App helps prevent healthcare miscommunication

May 31, 2013 by Julie Mcwilliams
App helps prevent healthcare miscommunication
The Botswana-UPenn Partnership, the University of Botswana, the Perelman School of Medicine, and DuoChart collaborated on an app to help avoid healthcare miscommunication in Botswana. Credit: Ryan Littman-Quinn

iscommunication in a healthcare setting can have dire consequences, and is more likely to occur when clinicians and patients don't speak the same language. While some healthcare settings have access to interpreters, others often do not.

In Botswana, the official language is English, but many Batswana speak only the native language of Setswana. To help prevent healthcare in the southern African country, a smartphone medical translation app has been developed for for use on either iPhones or the Android operating system.

The app was designed by faculty and staff at the Botswana-UPenn Partnership (BUP), the Biomedical Library and Department of Linguistics at the University of Botswana (UB), the University of Botswana Medical School, the Programs Office at the Perelman School of Medicine, and DuoChart, an Indianapolis-based company that specializes in translation materials.

When Ryan Littman-Quinn, director of the BUP's Informatics program, learned of DuoChart's Spanish app that is used in some Texas hospitals and clinics, he says he was struck by its innovation and practicality, "especially in global health settings where doctors, staff, and patients don't always speak the same language."

Littman-Quinn reached out to Carmen Hansen-Rivera, founder of DuoChart, about developing a similar app for Botswana.

"She was very enthusiastic about the idea," he says, "and said she would develop the app at-cost and provide it free to the Penn and UB communities, so long as we provided the English-Setswana translation content."

Dineo Ketshogileng, a health sciences librarian at UB, and Thapelo Otlogetswe, head of linguistics at UB and author of the first-ever Setswana dictionary, helped create the content for the app.

Although English is the official language in Botswana, many Batswana speak only Setswana. Credit: Ryan Littman-Quinn

Ketshogileng says Otlogetswe was integral for quality assurance on all of the translations and audio recording pronunciations, working closely with students and providing expert advice.

Along with UB medical students, two Penn Medicine students, Elizabeth Riley and Robert Smith, worked on the translation content as part of their seven-week summer internship in 2012.

Mentored by Littman-Quinn and Carrie Kovarik, an assistant professor of dermatology at Penn Medicine, Riley and Smith worked closely with the Botswana team to develop and record the content. They interviewed BUP faculty members, brainstormed ideas to improve the app, reorganized the content, wrote new material, reviewed translations with UB faculty, managed recording sessions, and edited and coded the final recordings. The finished product was sent to DuoChart, which finalized the .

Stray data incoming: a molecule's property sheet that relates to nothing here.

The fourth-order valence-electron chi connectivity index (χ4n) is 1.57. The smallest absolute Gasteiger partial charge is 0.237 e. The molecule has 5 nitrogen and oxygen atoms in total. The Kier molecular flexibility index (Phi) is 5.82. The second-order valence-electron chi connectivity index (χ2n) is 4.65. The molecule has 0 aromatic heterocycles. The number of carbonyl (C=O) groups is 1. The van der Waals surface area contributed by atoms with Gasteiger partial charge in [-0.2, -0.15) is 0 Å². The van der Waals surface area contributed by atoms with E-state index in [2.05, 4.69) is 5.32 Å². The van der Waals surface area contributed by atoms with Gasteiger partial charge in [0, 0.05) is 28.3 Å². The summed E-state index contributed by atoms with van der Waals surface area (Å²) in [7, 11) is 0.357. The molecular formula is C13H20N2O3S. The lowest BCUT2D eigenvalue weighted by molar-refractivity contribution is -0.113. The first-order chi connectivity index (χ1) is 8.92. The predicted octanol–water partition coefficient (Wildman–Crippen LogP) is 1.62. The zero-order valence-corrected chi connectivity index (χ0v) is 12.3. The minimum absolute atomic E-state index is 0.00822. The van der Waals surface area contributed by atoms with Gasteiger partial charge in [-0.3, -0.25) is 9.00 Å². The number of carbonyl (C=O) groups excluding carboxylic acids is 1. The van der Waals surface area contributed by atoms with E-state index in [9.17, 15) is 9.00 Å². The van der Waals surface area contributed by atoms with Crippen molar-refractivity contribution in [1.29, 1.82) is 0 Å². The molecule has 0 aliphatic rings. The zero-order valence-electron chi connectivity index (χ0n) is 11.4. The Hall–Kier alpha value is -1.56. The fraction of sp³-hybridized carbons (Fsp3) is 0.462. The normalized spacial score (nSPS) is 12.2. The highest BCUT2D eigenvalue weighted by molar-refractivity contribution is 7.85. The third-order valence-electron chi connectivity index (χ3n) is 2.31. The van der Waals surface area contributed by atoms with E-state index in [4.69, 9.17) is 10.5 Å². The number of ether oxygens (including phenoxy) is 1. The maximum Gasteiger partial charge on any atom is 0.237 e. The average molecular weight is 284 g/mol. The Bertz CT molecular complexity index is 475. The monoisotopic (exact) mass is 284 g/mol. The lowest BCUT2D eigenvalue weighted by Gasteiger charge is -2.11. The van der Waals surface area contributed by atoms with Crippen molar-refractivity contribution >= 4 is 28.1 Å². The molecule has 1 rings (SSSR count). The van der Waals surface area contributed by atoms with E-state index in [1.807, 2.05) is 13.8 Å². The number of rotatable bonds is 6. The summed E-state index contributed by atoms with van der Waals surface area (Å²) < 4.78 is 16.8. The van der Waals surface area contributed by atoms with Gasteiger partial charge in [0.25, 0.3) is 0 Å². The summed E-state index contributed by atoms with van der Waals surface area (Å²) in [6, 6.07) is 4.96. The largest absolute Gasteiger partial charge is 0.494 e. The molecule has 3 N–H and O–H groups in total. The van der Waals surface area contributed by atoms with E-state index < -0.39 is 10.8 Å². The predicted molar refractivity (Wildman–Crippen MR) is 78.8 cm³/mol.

"Our aim was to create an educational tool that will enable medical students, residents, and physicians to improve their Setswana skills and communicate more effectively with their patients," Riley says.

DuoChart is now one of the apps preloaded onto 170 tablets customized as a part of the BUP's capacity-building projects for UB and faculty rotating in rural areas.

"The team really did a fantastic job customizing the English-Setswana content," Littman-Quinn says. "Since the UB students are taught medicine in English, they weren't necessarily aware of all of the Setswana terms and phrases that can be used for communicating with patients."

Explore further: Thanksgiving travel woes? There's an app for that

add to favorites email to friend print save as pdf

Related Stories

Green light for new Red Cross app

Apr 24, 2013

It's well known that blood donors perform a vital, life-saving community service, but for some, regular blood donation is an important part of staying healthy.

Corrosive behavior? There's an app for that

Feb 04, 2013

It may not be as popular as Angry Birds, but the Corrosion iPhone app developed by Engineering student Jason Tam is finding a grateful audience among professional engineers and engineering students.

Recommended for you

Thanksgiving travel woes? There's an app for that

Nov 26, 2014

Traveling by plane, train or automobile can be a headache. Mixing in Thanksgiving can make it a throbbing migraine. Technology provides some pain relief in the form of apps to let you know which roads are ...

Singapore moves to regulate taxi booking apps

Nov 21, 2014

Singapore on Friday announced new rules for mobile taxi booking apps, including US-based Uber, in the latest move by governments around the world to regulate the increasingly popular services.

User comments : 0

Please sign in to add a comment. Registration is free, and takes less than a minute. Read more

Click here to reset your password.
Sign in to get notified via email when new comments are made.